Oscar Analysis 2014: Breaking Down The Best Original Song Race
CONTENDERSPharrell Williams is still new to movie music: he participated in the first Despicable Me and will contribute to this summer’s The Amazing Spider-Man 2. But even though Happy from Despicable Me 2 is easily the bounciest and most joyful track among the nominees, Williams is definitely a guy who the voting branch will feel has to pay his dues. Despite the groundbreaking win for Theme From Shaft 40 years ago, this category remains hostile to R&B, and Williams’ relationship with the genre might actually hurt once the song is isolated from its family-friendly context.
But man, listen to that song. It immediately puts the listener in a great mood, doesn’t it? An up number from a hit animated movie (with a whole lotta handclaps!) would normally be a frontrunner in this category. Happy unfortunately suffers because, ultimately, it has very little bearing on the film, which is very much not a musical. Many children’s animated films are expected to feature characters that carry a tune, so the fact that none of them in Despicable Me 2 actually sing the song probably hurts its chances.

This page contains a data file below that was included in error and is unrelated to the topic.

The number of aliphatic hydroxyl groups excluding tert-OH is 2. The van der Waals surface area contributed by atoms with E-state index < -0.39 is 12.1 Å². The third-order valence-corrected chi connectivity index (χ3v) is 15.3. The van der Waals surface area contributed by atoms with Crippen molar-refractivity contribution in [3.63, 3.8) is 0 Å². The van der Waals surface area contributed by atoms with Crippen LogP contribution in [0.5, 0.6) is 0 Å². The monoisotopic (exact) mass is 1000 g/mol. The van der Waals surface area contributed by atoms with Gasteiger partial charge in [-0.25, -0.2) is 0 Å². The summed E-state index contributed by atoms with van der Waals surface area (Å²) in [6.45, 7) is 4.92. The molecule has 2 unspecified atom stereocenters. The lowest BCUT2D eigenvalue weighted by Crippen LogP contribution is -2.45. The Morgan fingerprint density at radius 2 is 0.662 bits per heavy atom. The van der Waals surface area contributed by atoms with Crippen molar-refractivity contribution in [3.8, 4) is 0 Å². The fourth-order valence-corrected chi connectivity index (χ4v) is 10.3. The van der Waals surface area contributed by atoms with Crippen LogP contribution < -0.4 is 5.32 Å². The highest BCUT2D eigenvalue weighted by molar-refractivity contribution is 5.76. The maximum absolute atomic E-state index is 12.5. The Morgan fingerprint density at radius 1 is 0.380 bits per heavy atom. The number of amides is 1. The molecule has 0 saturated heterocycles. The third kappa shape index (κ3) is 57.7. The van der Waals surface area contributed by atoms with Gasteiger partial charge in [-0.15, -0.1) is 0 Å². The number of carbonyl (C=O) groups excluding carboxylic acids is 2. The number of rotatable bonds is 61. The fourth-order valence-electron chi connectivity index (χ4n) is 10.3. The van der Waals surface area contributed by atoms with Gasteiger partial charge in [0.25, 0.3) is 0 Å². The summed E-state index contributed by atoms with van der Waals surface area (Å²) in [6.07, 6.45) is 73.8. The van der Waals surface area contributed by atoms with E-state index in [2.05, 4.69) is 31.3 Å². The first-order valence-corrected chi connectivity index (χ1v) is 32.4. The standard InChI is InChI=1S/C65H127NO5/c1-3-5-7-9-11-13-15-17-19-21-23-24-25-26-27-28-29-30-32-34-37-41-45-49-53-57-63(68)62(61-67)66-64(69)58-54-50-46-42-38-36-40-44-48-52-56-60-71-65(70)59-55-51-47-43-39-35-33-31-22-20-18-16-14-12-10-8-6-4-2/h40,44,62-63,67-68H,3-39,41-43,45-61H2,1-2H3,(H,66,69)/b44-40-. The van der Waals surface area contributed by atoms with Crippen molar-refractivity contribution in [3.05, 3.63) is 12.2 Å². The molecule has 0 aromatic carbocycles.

There’s a little extra juice to the odds for The Moon Song given that it emerges from Her, the sole Best Picture representative in this category. It’s a simple song with a lovely melody that emphasizes the emotional bond growing between Joaquin Phoenix’s Theodore and Scarlett Johansson’s Samantha, and while you hear it in the film, it also earns a lovely reprieve during the credits thanks to Karen O. Music is a big part of the emotional architecture of Her, and savvy voters will likely know that singling out The Moon Song, as lovely as it is, somewhat minimizes the rest of the film’s sonic soundscape. Simply put, the song isn’t entirely indicative of the film’s spirit or its sound, and combined with the limited musicality of the tune (which will turn off some of the more hardcore voting musicians), it’s easy to predict this won’t be the evening’s big winner.
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